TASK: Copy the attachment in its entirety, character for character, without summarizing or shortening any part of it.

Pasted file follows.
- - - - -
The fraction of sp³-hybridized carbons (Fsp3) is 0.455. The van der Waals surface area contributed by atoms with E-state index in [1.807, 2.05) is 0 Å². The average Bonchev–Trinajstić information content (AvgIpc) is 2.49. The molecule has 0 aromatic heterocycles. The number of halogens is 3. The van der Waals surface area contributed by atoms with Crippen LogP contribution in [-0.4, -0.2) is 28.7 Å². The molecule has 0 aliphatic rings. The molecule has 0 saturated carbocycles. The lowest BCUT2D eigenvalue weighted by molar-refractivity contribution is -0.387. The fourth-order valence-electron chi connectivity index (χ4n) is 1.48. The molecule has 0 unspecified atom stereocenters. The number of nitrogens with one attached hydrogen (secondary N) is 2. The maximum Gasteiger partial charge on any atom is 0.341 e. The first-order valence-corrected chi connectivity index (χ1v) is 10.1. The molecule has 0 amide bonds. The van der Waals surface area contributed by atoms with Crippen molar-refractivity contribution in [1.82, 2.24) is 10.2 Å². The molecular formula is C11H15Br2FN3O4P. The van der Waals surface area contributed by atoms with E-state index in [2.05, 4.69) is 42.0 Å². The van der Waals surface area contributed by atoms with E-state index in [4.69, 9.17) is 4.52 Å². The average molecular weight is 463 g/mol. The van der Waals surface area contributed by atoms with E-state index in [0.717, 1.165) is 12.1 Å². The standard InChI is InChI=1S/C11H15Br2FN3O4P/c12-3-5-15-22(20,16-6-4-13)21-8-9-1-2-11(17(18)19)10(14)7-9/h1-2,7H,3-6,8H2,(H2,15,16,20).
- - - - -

The fraction of sp³-hybridized carbons (Fsp3) is 0.455. The van der Waals surface area contributed by atoms with E-state index in [1.807, 2.05) is 0 Å². The average Bonchev–Trinajstić information content (AvgIpc) is 2.49. The molecule has 0 aromatic heterocycles. The number of halogens is 3. The van der Waals surface area contributed by atoms with Crippen LogP contribution in [-0.4, -0.2) is 28.7 Å². The molecule has 0 aliphatic rings. The molecule has 0 saturated carbocycles. The lowest BCUT2D eigenvalue weighted by molar-refractivity contribution is -0.387. The fourth-order valence-electron chi connectivity index (χ4n) is 1.48. The molecule has 0 unspecified atom stereocenters. The number of nitrogens with one attached hydrogen (secondary N) is 2. The maximum Gasteiger partial charge on any atom is 0.341 e. The first-order valence-corrected chi connectivity index (χ1v) is 10.1. The molecule has 0 amide bonds. The van der Waals surface area contributed by atoms with Crippen molar-refractivity contribution in [1.82, 2.24) is 10.2 Å². The molecular formula is C11H15Br2FN3O4P. The van der Waals surface area contributed by atoms with E-state index in [2.05, 4.69) is 42.0 Å². The van der Waals surface area contributed by atoms with E-state index in [4.69, 9.17) is 4.52 Å². The average molecular weight is 463 g/mol. The van der Waals surface area contributed by atoms with E-state index in [0.717, 1.165) is 12.1 Å². The standard InChI is InChI=1S/C11H15Br2FN3O4P/c12-3-5-15-22(20,16-6-4-13)21-8-9-1-2-11(17(18)19)10(14)7-9/h1-2,7H,3-6,8H2,(H2,15,16,20).